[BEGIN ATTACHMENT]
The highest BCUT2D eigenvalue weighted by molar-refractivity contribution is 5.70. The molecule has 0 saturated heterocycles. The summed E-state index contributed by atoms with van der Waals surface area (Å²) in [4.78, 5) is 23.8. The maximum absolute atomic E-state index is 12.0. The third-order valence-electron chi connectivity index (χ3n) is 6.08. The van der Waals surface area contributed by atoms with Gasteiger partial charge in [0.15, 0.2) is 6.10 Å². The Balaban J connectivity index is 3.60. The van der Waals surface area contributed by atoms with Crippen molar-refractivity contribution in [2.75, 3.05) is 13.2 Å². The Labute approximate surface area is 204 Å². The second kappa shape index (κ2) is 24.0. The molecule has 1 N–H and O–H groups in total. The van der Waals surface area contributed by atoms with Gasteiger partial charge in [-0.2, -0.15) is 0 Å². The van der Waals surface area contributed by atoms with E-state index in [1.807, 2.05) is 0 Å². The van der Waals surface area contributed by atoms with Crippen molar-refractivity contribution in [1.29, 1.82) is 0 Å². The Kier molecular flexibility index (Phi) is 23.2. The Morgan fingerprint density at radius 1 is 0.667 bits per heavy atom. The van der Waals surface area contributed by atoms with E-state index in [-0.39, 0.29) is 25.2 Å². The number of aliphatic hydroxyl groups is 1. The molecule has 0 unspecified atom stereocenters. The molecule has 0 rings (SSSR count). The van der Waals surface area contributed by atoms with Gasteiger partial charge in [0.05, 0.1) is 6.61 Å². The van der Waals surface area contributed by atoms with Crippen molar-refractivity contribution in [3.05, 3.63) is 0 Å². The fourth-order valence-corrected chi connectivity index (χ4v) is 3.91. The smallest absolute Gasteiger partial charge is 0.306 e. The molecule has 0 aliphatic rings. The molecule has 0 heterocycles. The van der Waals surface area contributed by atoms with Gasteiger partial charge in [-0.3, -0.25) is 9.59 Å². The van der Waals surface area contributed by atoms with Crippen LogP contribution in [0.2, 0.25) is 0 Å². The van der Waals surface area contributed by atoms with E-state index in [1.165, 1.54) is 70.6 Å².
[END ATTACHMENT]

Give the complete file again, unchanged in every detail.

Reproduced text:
The highest BCUT2D eigenvalue weighted by molar-refractivity contribution is 5.70. The molecule has 0 saturated heterocycles. The summed E-state index contributed by atoms with van der Waals surface area (Å²) in [4.78, 5) is 23.8. The maximum absolute atomic E-state index is 12.0. The third-order valence-electron chi connectivity index (χ3n) is 6.08. The van der Waals surface area contributed by atoms with Gasteiger partial charge in [0.15, 0.2) is 6.10 Å². The Balaban J connectivity index is 3.60. The van der Waals surface area contributed by atoms with Crippen molar-refractivity contribution in [2.75, 3.05) is 13.2 Å². The Labute approximate surface area is 204 Å². The second kappa shape index (κ2) is 24.0. The molecule has 1 N–H and O–H groups in total. The van der Waals surface area contributed by atoms with Gasteiger partial charge in [-0.2, -0.15) is 0 Å². The van der Waals surface area contributed by atoms with E-state index in [1.807, 2.05) is 0 Å². The van der Waals surface area contributed by atoms with Crippen molar-refractivity contribution in [1.29, 1.82) is 0 Å². The Kier molecular flexibility index (Phi) is 23.2. The Morgan fingerprint density at radius 1 is 0.667 bits per heavy atom. The van der Waals surface area contributed by atoms with E-state index in [-0.39, 0.29) is 25.2 Å². The number of aliphatic hydroxyl groups is 1. The molecule has 0 unspecified atom stereocenters. The molecule has 0 rings (SSSR count). The van der Waals surface area contributed by atoms with Gasteiger partial charge in [0.05, 0.1) is 6.61 Å². The van der Waals surface area contributed by atoms with Crippen molar-refractivity contribution in [3.05, 3.63) is 0 Å². The fourth-order valence-corrected chi connectivity index (χ4v) is 3.91. The smallest absolute Gasteiger partial charge is 0.306 e. The molecule has 0 aliphatic rings. The molecule has 0 heterocycles. The van der Waals surface area contributed by atoms with Gasteiger partial charge in [-0.3, -0.25) is 9.59 Å². The van der Waals surface area contributed by atoms with Crippen LogP contribution in [0.2, 0.25) is 0 Å². The van der Waals surface area contributed by atoms with E-state index in [1.165, 1.54) is 70.6 Å².